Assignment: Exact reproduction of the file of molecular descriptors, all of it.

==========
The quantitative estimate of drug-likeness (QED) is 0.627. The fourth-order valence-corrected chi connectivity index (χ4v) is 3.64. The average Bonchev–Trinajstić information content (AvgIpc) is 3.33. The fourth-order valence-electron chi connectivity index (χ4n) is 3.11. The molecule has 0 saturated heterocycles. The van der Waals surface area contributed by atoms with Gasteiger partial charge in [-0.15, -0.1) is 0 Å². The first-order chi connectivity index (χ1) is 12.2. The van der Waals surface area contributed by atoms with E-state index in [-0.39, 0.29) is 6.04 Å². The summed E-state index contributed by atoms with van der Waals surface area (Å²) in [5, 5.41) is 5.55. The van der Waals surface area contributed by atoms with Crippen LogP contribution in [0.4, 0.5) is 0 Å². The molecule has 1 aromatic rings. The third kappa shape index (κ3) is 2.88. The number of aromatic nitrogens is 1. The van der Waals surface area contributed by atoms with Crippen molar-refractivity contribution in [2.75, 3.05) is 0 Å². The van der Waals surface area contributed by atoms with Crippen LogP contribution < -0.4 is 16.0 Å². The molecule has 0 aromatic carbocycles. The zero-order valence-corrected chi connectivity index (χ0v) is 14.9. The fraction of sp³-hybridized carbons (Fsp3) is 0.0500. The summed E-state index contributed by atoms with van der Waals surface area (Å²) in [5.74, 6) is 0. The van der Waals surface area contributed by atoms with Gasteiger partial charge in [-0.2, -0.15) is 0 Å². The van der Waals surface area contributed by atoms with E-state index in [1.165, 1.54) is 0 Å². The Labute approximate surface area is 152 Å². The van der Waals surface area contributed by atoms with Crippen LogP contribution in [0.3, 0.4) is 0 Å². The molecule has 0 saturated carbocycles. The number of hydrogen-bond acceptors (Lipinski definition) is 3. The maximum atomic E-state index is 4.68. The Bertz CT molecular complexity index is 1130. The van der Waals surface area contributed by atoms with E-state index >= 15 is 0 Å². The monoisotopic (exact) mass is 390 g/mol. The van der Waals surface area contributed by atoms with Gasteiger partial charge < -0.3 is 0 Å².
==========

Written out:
The quantitative estimate of drug-likeness (QED) is 0.627. The fourth-order valence-corrected chi connectivity index (χ4v) is 3.64. The average Bonchev–Trinajstić information content (AvgIpc) is 3.33. The fourth-order valence-electron chi connectivity index (χ4n) is 3.11. The molecule has 0 saturated heterocycles. The van der Waals surface area contributed by atoms with Gasteiger partial charge in [-0.15, -0.1) is 0 Å². The first-order chi connectivity index (χ1) is 12.2. The van der Waals surface area contributed by atoms with E-state index in [-0.39, 0.29) is 6.04 Å². The summed E-state index contributed by atoms with van der Waals surface area (Å²) in [5, 5.41) is 5.55. The van der Waals surface area contributed by atoms with Crippen LogP contribution in [0.4, 0.5) is 0 Å². The molecule has 1 aromatic rings. The third kappa shape index (κ3) is 2.88. The number of aromatic nitrogens is 1. The van der Waals surface area contributed by atoms with Crippen molar-refractivity contribution in [2.75, 3.05) is 0 Å². The van der Waals surface area contributed by atoms with Crippen LogP contribution < -0.4 is 16.0 Å². The molecule has 0 aromatic carbocycles. The zero-order valence-corrected chi connectivity index (χ0v) is 14.9. The fraction of sp³-hybridized carbons (Fsp3) is 0.0500. The summed E-state index contributed by atoms with van der Waals surface area (Å²) in [5.74, 6) is 0. The van der Waals surface area contributed by atoms with Gasteiger partial charge in [-0.2, -0.15) is 0 Å². The van der Waals surface area contributed by atoms with E-state index in [1.165, 1.54) is 0 Å². The Labute approximate surface area is 152 Å². The van der Waals surface area contributed by atoms with Crippen LogP contribution in [0.3, 0.4) is 0 Å². The molecule has 0 saturated carbocycles. The number of hydrogen-bond acceptors (Lipinski definition) is 3. The maximum atomic E-state index is 4.68. The Bertz CT molecular complexity index is 1130. The van der Waals surface area contributed by atoms with E-state index >= 15 is 0 Å². The monoisotopic (exact) mass is 390 g/mol. The van der Waals surface area contributed by atoms with Gasteiger partial charge < -0.3 is 0 Å².